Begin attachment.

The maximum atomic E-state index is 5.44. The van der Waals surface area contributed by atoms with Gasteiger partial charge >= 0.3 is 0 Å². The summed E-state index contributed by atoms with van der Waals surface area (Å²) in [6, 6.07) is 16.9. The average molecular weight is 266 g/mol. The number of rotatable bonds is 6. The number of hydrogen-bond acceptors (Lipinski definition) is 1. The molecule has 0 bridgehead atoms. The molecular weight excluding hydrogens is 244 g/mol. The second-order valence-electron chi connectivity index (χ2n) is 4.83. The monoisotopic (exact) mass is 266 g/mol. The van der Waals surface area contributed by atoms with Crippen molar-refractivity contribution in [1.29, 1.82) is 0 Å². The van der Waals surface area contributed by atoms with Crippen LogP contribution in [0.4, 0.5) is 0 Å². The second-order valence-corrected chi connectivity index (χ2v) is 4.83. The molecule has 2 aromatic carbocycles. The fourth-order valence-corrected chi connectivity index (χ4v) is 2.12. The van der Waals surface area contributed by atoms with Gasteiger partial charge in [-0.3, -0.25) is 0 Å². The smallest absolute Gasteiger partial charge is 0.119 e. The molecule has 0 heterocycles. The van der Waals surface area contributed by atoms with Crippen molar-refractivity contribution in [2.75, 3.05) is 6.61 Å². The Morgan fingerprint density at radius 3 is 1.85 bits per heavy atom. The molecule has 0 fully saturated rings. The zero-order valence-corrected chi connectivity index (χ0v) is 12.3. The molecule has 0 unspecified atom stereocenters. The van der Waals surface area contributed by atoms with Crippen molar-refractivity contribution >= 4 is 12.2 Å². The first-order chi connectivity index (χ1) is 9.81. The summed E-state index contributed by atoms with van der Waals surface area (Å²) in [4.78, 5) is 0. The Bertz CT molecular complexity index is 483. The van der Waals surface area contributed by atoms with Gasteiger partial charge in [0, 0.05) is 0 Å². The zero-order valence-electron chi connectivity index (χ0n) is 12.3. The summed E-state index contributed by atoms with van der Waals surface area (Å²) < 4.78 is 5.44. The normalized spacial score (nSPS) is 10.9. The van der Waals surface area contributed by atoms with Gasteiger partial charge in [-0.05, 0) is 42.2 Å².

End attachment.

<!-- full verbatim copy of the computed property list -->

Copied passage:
The maximum atomic E-state index is 5.44. The van der Waals surface area contributed by atoms with Gasteiger partial charge >= 0.3 is 0 Å². The summed E-state index contributed by atoms with van der Waals surface area (Å²) in [6, 6.07) is 16.9. The average molecular weight is 266 g/mol. The number of rotatable bonds is 6. The number of hydrogen-bond acceptors (Lipinski definition) is 1. The molecule has 0 bridgehead atoms. The molecular weight excluding hydrogens is 244 g/mol. The second-order valence-electron chi connectivity index (χ2n) is 4.83. The monoisotopic (exact) mass is 266 g/mol. The van der Waals surface area contributed by atoms with Crippen molar-refractivity contribution in [1.29, 1.82) is 0 Å². The van der Waals surface area contributed by atoms with Crippen LogP contribution in [0.4, 0.5) is 0 Å². The second-order valence-corrected chi connectivity index (χ2v) is 4.83. The molecule has 2 aromatic carbocycles. The fourth-order valence-corrected chi connectivity index (χ4v) is 2.12. The van der Waals surface area contributed by atoms with Gasteiger partial charge in [-0.3, -0.25) is 0 Å². The smallest absolute Gasteiger partial charge is 0.119 e. The molecule has 0 heterocycles. The van der Waals surface area contributed by atoms with Crippen molar-refractivity contribution in [2.75, 3.05) is 6.61 Å². The Morgan fingerprint density at radius 3 is 1.85 bits per heavy atom. The molecule has 0 fully saturated rings. The zero-order valence-corrected chi connectivity index (χ0v) is 12.3. The molecule has 0 unspecified atom stereocenters. The van der Waals surface area contributed by atoms with Crippen molar-refractivity contribution >= 4 is 12.2 Å². The first-order chi connectivity index (χ1) is 9.81. The summed E-state index contributed by atoms with van der Waals surface area (Å²) in [4.78, 5) is 0. The Bertz CT molecular complexity index is 483. The van der Waals surface area contributed by atoms with Gasteiger partial charge in [0, 0.05) is 0 Å². The zero-order valence-electron chi connectivity index (χ0n) is 12.3. The summed E-state index contributed by atoms with van der Waals surface area (Å²) < 4.78 is 5.44. The normalized spacial score (nSPS) is 10.9. The van der Waals surface area contributed by atoms with Gasteiger partial charge in [-0.05, 0) is 42.2 Å².